In the word-phrase pairs from the Introduction to Rhythm section, counselor has the same stress pattern as Count for her. Both the word and phrase have the same number of syllables (3), with the main stress falling on the first syllable. If you’re familiar with grammar and parts of speech (e.g., verbs, prepositions, and pronouns), you may start to notice what kinds of words get stressed in a sentence. Let’s look at another previous example sentence:
He’s interested in taking economics.
In the above sentence, interested, taking, and economics all receive stress on their strong syllables, while he’s and in do not. That’s because content words (e.g., words that carry the most meaning in sentences, such as nouns, verbs, adjectives, and adverbs) typically receive stress in phrases, while function words (e.g., words that have very little meaning, such as prepositions, articles, pronouns, and auxiliary verbs) do not.
Listen to the following sentences, and see if you can notice their different rhythmic patterns:
- She wanted to play better.
- His book was lost in the mail.
The first sentence has this pattern: duh-DUH-duh-duh-DUH–DUH-duh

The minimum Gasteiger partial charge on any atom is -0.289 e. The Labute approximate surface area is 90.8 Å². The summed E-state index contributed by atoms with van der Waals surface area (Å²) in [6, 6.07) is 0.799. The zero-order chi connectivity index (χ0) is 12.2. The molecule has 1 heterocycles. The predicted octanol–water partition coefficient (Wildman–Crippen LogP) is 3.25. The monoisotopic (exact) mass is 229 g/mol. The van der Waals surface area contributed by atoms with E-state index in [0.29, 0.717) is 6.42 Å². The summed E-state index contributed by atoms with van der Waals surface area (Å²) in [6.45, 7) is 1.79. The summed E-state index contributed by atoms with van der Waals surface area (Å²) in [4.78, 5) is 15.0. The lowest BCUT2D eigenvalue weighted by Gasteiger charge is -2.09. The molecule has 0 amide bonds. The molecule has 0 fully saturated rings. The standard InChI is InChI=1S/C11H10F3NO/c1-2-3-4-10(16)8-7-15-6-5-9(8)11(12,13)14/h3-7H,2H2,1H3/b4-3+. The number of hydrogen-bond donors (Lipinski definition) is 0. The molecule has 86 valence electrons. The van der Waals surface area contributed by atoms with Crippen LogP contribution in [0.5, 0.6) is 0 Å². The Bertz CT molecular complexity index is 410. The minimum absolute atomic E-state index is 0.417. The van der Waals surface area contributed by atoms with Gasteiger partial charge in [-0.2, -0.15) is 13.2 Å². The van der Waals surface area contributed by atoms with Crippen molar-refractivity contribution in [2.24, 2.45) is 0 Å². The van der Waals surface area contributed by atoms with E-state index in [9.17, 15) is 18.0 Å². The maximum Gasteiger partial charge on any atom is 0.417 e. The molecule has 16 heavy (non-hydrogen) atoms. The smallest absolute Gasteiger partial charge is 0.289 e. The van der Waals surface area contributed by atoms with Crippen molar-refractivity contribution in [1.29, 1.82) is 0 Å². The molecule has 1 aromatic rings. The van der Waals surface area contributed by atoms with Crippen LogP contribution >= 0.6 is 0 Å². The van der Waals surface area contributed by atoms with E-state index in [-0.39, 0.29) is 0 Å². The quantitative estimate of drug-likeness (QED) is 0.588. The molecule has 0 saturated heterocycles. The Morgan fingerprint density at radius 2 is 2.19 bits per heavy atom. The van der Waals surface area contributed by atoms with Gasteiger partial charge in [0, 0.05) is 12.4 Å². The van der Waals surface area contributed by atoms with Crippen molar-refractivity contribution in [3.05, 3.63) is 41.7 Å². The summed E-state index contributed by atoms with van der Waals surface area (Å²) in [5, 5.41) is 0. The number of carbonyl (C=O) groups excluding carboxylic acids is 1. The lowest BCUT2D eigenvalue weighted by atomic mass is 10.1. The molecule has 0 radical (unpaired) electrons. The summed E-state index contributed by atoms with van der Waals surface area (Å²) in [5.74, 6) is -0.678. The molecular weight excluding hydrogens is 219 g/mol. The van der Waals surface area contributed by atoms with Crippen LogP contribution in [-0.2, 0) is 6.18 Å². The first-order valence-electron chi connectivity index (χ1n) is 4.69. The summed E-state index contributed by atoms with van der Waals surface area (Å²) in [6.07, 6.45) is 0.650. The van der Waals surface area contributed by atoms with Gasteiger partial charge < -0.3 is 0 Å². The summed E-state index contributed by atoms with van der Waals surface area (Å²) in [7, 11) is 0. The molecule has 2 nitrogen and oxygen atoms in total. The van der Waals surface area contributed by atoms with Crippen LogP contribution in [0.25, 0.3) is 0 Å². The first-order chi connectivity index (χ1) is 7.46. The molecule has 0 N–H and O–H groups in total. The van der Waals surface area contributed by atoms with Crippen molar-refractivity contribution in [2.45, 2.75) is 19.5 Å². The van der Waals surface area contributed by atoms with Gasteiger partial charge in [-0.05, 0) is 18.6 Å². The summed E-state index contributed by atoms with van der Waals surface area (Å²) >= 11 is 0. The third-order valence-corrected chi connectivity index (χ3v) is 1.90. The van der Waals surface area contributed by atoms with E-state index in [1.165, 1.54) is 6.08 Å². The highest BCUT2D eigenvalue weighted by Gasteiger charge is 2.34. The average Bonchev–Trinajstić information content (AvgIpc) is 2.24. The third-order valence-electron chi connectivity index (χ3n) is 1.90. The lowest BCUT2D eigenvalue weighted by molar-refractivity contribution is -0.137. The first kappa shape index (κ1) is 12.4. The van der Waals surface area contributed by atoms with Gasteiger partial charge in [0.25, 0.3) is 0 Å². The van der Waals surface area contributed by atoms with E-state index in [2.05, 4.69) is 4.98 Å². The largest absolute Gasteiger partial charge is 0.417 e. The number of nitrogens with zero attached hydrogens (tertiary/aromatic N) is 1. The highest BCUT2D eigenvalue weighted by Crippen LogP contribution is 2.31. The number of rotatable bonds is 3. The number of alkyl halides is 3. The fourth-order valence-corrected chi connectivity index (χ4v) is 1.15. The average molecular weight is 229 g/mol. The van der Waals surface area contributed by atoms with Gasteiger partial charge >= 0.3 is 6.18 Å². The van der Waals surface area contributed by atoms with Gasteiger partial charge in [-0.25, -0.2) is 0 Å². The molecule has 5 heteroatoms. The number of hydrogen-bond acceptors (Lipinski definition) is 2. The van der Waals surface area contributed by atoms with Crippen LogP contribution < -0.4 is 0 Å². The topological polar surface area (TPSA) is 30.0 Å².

The second sentence has this pattern: duh-DUH-duh-DUH-duh-duh-DUH
In the following exercise, match the rhythmic patterns of the following sentences with the patterns of sentences A and B above.
|1. The man in the house studied.|
|2. A mother played with her kid.|
|3. Was Jun understood, Rachel?|
|4. It’s easy with good habits.|
|5. My office schedule was changed.|
|6. I made my coffee at home.|
|7. Her management team helped me.|
What do you do now?
First, use your mobile device to record yourself reading the above sentences aloud. Make sure that you place extra emphasis on the stressed syllables of the content words.
Second, come see a speech consultant to practice English rhythm. To prepare for the session, bring an interesting or important paragraph from a course or newspaper article, and identify the content and function words. Practice reading the paragraph aloud, and have the speech consultant monitor your pronunciation.